Leprechaun
Overview
 
A leprechaun is a type of fairy
Fairy
A fairy is a type of mythical being or legendary creature, a form of spirit, often described as metaphysical, supernatural or preternatural.Fairies resemble various beings of other mythologies, though even folklore that uses the term...

 in Irish folklore
Irish mythology
The mythology of pre-Christian Ireland did not entirely survive the conversion to Christianity, but much of it was preserved, shorn of its religious meanings, in medieval Irish literature, which represents the most extensive and best preserved of all the branch and the Historical Cycle. There are...

, usually taking the form of an old man, clad in a red or green coat, who enjoys partaking in mischief. Like other fairy creatures, leprechauns have been linked to the Tuatha Dé Danann
Tuatha Dé Danann
The Tuatha Dé Danann are a race of people in Irish mythology. In the invasions tradition which begins with the Lebor Gabála Érenn, they are the fifth group to settle Ireland, conquering the island from the Fir Bolg....

 of Irish mythology. The Leprechauns spend all their time busily making shoes, and store away all their coins in a hidden pot of gold
Pot of Gold
"Pot of Gold" is the fifth and final single from Sengalese singer/songwriter Akon's debut studio album, Trouble. Released as a European only single, the song failed to chart significantly anywhere, peaking at #77 in the United Kingdom and at #95 in Germany. The single was not released in the United...

 at the end of the rainbow
Rainbow
A rainbow is an optical and meteorological phenomenon that causes a spectrum of light to appear in the sky when the Sun shines on to droplets of moisture in the Earth's atmosphere. It takes the form of a multicoloured arc...

. If ever captured by a human, the Leprechaun has the magical power to grant three wishes in exchange for their release.
Encyclopedia
A leprechaun is a type of fairy
Fairy
A fairy is a type of mythical being or legendary creature, a form of spirit, often described as metaphysical, supernatural or preternatural.Fairies resemble various beings of other mythologies, though even folklore that uses the term...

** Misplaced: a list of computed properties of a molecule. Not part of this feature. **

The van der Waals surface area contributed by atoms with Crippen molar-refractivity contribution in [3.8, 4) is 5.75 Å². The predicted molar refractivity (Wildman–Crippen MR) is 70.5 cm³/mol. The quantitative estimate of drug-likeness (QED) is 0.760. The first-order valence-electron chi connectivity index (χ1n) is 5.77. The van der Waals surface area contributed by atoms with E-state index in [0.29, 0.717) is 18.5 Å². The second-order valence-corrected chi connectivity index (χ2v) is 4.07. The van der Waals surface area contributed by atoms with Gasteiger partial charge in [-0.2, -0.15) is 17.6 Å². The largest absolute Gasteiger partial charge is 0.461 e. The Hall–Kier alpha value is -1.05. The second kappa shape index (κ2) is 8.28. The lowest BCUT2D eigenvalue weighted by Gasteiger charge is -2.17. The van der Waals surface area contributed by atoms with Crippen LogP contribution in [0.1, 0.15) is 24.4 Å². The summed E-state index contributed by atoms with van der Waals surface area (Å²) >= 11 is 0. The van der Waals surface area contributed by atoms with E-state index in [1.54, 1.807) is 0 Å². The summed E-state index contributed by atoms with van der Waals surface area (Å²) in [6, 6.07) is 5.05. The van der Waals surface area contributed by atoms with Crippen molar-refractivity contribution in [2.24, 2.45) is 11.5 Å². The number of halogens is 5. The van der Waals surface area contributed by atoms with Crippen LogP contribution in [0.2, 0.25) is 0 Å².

in Irish folklore
Irish mythology
The mythology of pre-Christian Ireland did not entirely survive the conversion to Christianity, but much of it was preserved, shorn of its religious meanings, in medieval Irish literature, which represents the most extensive and best preserved of all the branch and the Historical Cycle. There are...

, usually taking the form of an old man, clad in a red or green coat, who enjoys partaking in mischief. Like other fairy creatures, leprechauns have been linked to the Tuatha Dé Danann
Tuatha Dé Danann
The Tuatha Dé Danann are a race of people in Irish mythology. In the invasions tradition which begins with the Lebor Gabála Érenn, they are the fifth group to settle Ireland, conquering the island from the Fir Bolg....

 of Irish mythology. The Leprechauns spend all their time busily making shoes, and store away all their coins in a hidden pot of gold
Pot of Gold
"Pot of Gold" is the fifth and final single from Sengalese singer/songwriter Akon's debut studio album, Trouble. Released as a European only single, the song failed to chart significantly anywhere, peaking at #77 in the United Kingdom and at #95 in Germany. The single was not released in the United...

 at the end of the rainbow
Rainbow
A rainbow is an optical and meteorological phenomenon that causes a spectrum of light to appear in the sky when the Sun shines on to droplets of moisture in the Earth's atmosphere. It takes the form of a multicoloured arc...

. If ever captured by a human, the Leprechaun has the magical power to grant three wishes in exchange for their release. Popular depiction shows the Leprechaun as being no taller than a small child, with a beard and hat, although they may originally have been perceived as the tallest of the mound-dwellers (the Tuatha Dé Danann).

Etymology

The name leprechaun is derived from the Irish
Irish language
Irish , also known as Irish Gaelic, is a Goidelic language of the Indo-European language family, originating in Ireland and historically spoken by the Irish people. Irish is now spoken as a first language by a minority of Irish people, as well as being a second language of a larger proportion of...